Hakeem Olajuwon was born on January 21, 1963 in Lagos, Nigeria. He was born to owners of a concrete business, Salaam and Abike Olajuwon. He was the third of six siblings. The knowledge he, along with his siblings, got from his parents was virtues of hard work, discipline and respect of life. He was married to Dalia Asafi under the traditional Islamic custom of prearranged marriage. During his early years, he was a goalkeeper and also excelled as a team handball player. He didn’t play basketball until the age of 15. Since he was around six feet nine inches tall, soccer helped him balance his size. He attended Moslem Teacher College, where he first played basketball in his senior year.
When Hakeem was 17 years old, he was coached by Richard Mills, who helped him become the leader of the Nigerian National Basketball Team. In 1979, his team won third place in the All-African tournament. Olajuwon immigrated from Nigeria to the United States, where he enrolled at the University of Houston. UOH offered him a place where he could practice his passion for basketball. He played basketball under coach, Guy Lewis. He was the redshirt freshman since he did not get clearance from NCAA to play. He was advised by the coaching staff to play under Moses Malone, the then multiple NBA MVP winner. Hakeem played many games with Malone throughout the summer. Malone helped him improve his name a lot by letting him play against himself. In 1983, he won the NCAA Tournament Player of the Year Award, although his team lost the game.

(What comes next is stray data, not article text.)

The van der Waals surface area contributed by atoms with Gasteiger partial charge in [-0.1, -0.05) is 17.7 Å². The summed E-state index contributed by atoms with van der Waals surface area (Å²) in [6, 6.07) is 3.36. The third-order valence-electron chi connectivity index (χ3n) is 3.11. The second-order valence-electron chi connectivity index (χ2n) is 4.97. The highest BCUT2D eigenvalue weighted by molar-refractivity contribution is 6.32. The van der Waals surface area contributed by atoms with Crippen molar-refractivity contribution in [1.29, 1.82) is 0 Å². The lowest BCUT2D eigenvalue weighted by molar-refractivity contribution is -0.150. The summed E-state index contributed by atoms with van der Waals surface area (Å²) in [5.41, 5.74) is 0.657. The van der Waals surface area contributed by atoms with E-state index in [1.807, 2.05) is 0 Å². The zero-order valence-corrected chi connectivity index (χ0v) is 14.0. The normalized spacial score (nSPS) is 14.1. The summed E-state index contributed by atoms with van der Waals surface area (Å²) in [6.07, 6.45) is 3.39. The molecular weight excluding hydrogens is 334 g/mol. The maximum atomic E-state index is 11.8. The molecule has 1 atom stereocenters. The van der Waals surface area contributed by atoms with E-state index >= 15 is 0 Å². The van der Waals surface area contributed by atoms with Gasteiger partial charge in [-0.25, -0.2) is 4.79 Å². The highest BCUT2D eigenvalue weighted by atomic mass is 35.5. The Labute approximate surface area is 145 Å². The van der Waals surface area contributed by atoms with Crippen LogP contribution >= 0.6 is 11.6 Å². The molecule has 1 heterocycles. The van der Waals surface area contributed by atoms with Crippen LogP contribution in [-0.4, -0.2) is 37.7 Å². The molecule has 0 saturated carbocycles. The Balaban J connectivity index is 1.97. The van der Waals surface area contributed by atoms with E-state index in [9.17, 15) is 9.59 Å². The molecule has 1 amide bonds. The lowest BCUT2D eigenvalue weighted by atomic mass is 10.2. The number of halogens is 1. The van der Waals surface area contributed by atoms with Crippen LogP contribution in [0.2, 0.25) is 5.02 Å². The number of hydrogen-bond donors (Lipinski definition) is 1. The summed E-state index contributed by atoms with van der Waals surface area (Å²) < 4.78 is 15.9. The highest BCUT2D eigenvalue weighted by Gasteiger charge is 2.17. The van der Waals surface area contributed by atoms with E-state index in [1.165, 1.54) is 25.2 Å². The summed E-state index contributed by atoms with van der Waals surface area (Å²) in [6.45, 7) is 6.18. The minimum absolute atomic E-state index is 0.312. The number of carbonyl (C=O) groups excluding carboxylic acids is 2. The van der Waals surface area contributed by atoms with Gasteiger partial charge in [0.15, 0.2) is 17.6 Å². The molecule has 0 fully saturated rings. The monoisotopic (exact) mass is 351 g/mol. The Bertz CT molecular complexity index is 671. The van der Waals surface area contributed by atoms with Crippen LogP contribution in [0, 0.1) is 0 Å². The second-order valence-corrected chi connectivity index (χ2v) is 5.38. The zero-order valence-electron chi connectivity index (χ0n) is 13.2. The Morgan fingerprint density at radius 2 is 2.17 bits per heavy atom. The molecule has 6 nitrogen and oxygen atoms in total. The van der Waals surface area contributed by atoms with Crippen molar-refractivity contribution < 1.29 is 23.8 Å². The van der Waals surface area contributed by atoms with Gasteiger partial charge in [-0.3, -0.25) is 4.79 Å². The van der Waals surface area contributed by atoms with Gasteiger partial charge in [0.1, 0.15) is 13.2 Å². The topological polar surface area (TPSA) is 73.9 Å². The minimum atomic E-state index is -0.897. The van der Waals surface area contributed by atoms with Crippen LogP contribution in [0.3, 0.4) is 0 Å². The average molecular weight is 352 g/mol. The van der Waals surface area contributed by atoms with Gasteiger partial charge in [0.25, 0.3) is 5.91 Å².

In the 1984 NBA draft, Olajuwon was selected as the number one overall pick by the Houston Rockets. That year, with his partner Ralph Sampson he averaged 20.6 points and 11.9 rebounds per game. He finished second to Michael Jordan in the Rookie of the Year voting. In 1985-86, Olajuwon’s team lost the series four games to two, where he averaged 23.5 points and 11.4 rebounds against Boston Celtics. In his personal life, Hakeem started to pay attention towards Islamic beliefs, for which he made his first trip to Mecca in 1992, after which he started praying daily. The years before that had not proved to be quite in his favor career wise as he struggled with injuries and had a weak team to work with.
1993-94 and 1994-95 seasons went well for Olajuwon and his team as he outplayed some of the top players. In 1994, The Rockets won the NBA Finals against New York Knicks. At this time he was at the peak of his career, he was the only foreign born player who had won the NBA MVP (Most Valuable Player), Finals MVP and Defensive Player of the Year Awards all in the same season. His season average score was 27.3 points, 11.9 rebounds and 3.7 blocks per game.
In 1996, his career took a natural decline, as he was diagnosed with a blood clot in his leg for which he started taking blood thinners. By the end of that season, Olajuwon’s contract expired as well. He decided to retire in 2002 and instead started operating real estate investment in Houston, under his company Palladio Development Ltd.